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Commonwealth: Most expensive bank in the world

Recently, Australia’s big banks have soared ahead of their international counterparts because of their safety and return through conservative loans and a strong domestic economy.

The ANZ (ASX: ANZ), National Australia Bank (ASX: NAB) and Westpac (ASX: WBC) have each seen their share price rise in dramatic fashion over the past 12 months. Respectively, they are up 50%, 57% and 65.2%. That’s huge by any measure, but even they can’t top the list of the most expensive banks in the world.

According to analysts at UBS (NYSE: UBS), the top spot belongs to the Commonwealth Bank of Australia (ASX: CBA). Compared to global partners like Citigroup (NYSE: C) and HSBC (NYSE: HBC), CBA is more expensive in terms of price-earnings ratio or book value.

Last week, the CBA reported a quarterly profit of $1.9 billion, which took the total profits from the big four to over $13 billion. CBA’s shares reached a high of $74.18 on Monday, meaning the stock traded at 10.2 times its profits before accounting for bad debts. According to UBS analyst Jonathan Mott, CBA’s tangible book value of 3.6 times is the highest in the world and went on to say that it is the most expensive “bank in the world by almost every measure”. He says the bank is a sell and priced it no higher than $60 per share.

Although the big four announced record profits up 7.2% from the previous year, the mean rise in share price across them is almost 57%. The profits came largely from cost-cutting, and the inflated share prices from international and local investment. The bubble could pop when international investors begin withdrawing their money from the safety of the Australian economy as interest rates lower.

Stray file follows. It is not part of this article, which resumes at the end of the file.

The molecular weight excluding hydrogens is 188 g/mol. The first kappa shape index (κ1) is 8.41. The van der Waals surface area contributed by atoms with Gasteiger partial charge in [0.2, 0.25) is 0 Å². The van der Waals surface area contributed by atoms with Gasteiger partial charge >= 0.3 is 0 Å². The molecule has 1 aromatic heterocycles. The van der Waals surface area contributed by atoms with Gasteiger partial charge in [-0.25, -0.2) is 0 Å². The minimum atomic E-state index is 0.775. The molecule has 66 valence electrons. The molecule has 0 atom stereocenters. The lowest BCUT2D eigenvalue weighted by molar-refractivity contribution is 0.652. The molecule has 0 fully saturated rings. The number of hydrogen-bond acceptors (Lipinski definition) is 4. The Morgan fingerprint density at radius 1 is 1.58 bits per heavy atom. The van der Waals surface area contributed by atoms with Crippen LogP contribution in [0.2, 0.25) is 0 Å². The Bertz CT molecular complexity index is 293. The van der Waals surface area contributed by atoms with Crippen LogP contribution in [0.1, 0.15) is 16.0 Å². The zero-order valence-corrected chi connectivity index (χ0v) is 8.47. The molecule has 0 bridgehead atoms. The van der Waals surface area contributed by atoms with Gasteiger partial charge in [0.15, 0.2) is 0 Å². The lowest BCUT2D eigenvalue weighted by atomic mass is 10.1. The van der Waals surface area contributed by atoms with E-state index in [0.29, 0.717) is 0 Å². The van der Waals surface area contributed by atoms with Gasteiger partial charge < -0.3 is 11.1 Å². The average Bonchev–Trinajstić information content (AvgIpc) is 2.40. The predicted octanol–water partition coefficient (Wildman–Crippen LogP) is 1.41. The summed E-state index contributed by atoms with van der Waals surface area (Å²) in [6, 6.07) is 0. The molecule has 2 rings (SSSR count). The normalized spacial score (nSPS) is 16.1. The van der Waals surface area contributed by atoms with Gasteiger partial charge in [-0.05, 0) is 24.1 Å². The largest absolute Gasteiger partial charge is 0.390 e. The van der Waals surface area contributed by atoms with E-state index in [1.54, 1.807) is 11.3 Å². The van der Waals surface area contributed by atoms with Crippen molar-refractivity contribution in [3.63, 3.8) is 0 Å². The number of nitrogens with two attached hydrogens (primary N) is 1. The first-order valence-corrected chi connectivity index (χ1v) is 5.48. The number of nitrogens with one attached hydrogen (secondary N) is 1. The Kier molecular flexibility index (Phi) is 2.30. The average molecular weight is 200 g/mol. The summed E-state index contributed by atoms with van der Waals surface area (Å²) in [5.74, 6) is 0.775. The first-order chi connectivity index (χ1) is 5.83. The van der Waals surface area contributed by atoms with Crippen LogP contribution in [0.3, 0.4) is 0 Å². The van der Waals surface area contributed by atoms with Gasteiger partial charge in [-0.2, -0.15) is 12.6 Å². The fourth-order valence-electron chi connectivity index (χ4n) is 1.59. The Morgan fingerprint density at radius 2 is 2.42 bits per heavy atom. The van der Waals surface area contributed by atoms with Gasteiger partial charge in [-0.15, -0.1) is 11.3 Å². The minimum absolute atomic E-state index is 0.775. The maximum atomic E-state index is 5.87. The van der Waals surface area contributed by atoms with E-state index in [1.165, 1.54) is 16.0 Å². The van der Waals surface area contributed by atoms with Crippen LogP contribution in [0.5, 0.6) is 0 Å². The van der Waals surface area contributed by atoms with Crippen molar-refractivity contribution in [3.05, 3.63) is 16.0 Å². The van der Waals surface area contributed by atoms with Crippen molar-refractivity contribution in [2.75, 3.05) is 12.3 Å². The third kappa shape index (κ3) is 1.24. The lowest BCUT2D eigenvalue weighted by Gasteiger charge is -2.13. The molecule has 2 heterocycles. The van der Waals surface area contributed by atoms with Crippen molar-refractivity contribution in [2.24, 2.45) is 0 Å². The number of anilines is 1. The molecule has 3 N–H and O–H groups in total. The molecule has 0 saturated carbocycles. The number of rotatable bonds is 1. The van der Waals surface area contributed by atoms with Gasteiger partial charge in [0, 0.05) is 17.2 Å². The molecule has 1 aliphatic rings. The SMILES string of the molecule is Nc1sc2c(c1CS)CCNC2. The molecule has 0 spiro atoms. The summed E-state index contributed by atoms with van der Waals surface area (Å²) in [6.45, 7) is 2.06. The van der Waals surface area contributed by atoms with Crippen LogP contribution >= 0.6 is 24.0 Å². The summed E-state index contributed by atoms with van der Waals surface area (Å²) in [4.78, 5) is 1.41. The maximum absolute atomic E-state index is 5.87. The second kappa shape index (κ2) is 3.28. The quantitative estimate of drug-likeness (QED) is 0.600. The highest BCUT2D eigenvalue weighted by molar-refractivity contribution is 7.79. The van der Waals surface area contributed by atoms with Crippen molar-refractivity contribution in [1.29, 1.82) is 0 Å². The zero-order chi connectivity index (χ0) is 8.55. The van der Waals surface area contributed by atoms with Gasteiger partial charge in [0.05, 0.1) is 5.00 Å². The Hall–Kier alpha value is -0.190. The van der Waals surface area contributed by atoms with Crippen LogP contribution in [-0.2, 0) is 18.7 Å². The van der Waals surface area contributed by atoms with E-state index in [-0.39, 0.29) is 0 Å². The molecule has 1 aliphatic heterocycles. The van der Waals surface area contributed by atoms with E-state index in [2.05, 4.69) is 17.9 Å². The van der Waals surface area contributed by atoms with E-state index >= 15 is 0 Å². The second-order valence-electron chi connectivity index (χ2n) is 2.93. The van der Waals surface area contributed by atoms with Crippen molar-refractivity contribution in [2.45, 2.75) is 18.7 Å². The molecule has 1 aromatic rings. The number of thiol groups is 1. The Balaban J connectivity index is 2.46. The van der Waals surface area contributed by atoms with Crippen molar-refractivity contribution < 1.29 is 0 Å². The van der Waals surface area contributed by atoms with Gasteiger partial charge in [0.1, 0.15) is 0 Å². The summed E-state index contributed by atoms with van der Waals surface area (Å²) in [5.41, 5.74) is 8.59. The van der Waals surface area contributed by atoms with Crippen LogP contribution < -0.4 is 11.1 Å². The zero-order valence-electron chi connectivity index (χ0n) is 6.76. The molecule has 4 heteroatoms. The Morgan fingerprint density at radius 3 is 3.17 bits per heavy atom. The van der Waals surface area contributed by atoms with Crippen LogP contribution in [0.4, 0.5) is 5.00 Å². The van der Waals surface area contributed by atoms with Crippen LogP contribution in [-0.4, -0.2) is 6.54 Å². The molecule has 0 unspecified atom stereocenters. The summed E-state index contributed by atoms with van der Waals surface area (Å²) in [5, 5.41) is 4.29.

Currently the big four are stressed to maintain profit growth as the resources boom fades and the housing sector struggles to pick up the slack. As a result we will see revenue and profit slow in the next year, particularly as demand for credit drops further. Credit Suisse analyst James Ellis says, “The optimization of bank earnings is reaching its limit, with bad debt charges as feasibly low as they can get, margin expansion and the pace of productivity improvements fading”.

Foolish takeaway

Unless you’re in it for the long run, the next few years in banking stocks may be tough. Particularly as they reassess the next step to seek profit. Notably, the ANZ has begun its expansion into Asia which could provide it with some relief, but it doesn’t take an analyst to know that a 7.2% rise in profit growth doesn’t equal 50% share gains.

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More reading

The Motley Fool’s purpose is to help the world invest, better. Click here now for your free subscription to Take Stock, The Motley Fool’s free investing newsletter. Packed with stock ideas and investing advice, it is essential reading for anyone looking to build and grow their wealth in the years ahead. This article contains general investment advice only (under AFSL 400691). Authorised by Bruce Jackson. Motley Fool contributor Owen Raszkiewicz owns shares in ANZ.

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